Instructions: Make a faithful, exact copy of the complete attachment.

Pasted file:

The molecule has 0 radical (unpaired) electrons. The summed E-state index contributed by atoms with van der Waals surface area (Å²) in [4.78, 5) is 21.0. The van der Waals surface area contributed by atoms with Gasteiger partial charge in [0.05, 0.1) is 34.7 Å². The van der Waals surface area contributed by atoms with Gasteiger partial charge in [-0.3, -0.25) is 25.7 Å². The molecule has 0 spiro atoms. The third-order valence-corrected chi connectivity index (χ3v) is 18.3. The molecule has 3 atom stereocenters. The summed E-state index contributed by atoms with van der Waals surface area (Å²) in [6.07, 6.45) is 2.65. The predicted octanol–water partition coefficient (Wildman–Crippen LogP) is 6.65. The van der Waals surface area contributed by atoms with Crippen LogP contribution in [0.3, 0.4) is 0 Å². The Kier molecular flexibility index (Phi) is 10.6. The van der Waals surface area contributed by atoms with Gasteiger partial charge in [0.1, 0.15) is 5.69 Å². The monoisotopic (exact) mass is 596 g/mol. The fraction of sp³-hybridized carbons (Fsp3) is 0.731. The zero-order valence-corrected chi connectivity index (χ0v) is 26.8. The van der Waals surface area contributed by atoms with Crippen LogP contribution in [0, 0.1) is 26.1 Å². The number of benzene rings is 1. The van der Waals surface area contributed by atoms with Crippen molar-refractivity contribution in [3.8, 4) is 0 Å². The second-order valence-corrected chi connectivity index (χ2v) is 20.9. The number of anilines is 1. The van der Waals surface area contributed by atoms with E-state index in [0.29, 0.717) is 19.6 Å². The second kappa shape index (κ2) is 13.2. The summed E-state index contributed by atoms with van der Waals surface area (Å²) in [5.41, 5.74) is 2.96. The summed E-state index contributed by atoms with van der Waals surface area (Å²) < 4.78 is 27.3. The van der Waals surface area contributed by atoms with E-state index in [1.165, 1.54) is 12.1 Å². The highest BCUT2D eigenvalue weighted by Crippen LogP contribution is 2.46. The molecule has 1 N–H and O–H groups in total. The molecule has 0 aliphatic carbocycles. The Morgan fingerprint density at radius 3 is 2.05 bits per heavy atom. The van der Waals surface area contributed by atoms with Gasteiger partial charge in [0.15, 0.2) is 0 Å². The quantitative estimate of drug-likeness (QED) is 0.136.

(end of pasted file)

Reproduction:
The molecule has 0 radical (unpaired) electrons. The summed E-state index contributed by atoms with van der Waals surface area (Å²) in [4.78, 5) is 21.0. The van der Waals surface area contributed by atoms with Gasteiger partial charge in [0.05, 0.1) is 34.7 Å². The van der Waals surface area contributed by atoms with Gasteiger partial charge in [-0.3, -0.25) is 25.7 Å². The molecule has 0 spiro atoms. The third-order valence-corrected chi connectivity index (χ3v) is 18.3. The molecule has 3 atom stereocenters. The summed E-state index contributed by atoms with van der Waals surface area (Å²) in [6.07, 6.45) is 2.65. The predicted octanol–water partition coefficient (Wildman–Crippen LogP) is 6.65. The van der Waals surface area contributed by atoms with Crippen LogP contribution in [0.3, 0.4) is 0 Å². The Kier molecular flexibility index (Phi) is 10.6. The van der Waals surface area contributed by atoms with Gasteiger partial charge in [0.1, 0.15) is 5.69 Å². The monoisotopic (exact) mass is 596 g/mol. The fraction of sp³-hybridized carbons (Fsp3) is 0.731. The zero-order valence-corrected chi connectivity index (χ0v) is 26.8. The van der Waals surface area contributed by atoms with Crippen LogP contribution in [0, 0.1) is 26.1 Å². The number of benzene rings is 1. The van der Waals surface area contributed by atoms with Crippen molar-refractivity contribution in [3.8, 4) is 0 Å². The second-order valence-corrected chi connectivity index (χ2v) is 20.9. The number of anilines is 1. The van der Waals surface area contributed by atoms with E-state index in [0.29, 0.717) is 19.6 Å². The second kappa shape index (κ2) is 13.2. The summed E-state index contributed by atoms with van der Waals surface area (Å²) in [5.41, 5.74) is 2.96. The summed E-state index contributed by atoms with van der Waals surface area (Å²) < 4.78 is 27.3. The van der Waals surface area contributed by atoms with E-state index in [1.165, 1.54) is 12.1 Å². The highest BCUT2D eigenvalue weighted by Crippen LogP contribution is 2.46. The molecule has 1 N–H and O–H groups in total. The molecule has 0 aliphatic carbocycles. The Morgan fingerprint density at radius 3 is 2.05 bits per heavy atom. The van der Waals surface area contributed by atoms with Gasteiger partial charge in [0.15, 0.2) is 0 Å². The quantitative estimate of drug-likeness (QED) is 0.136.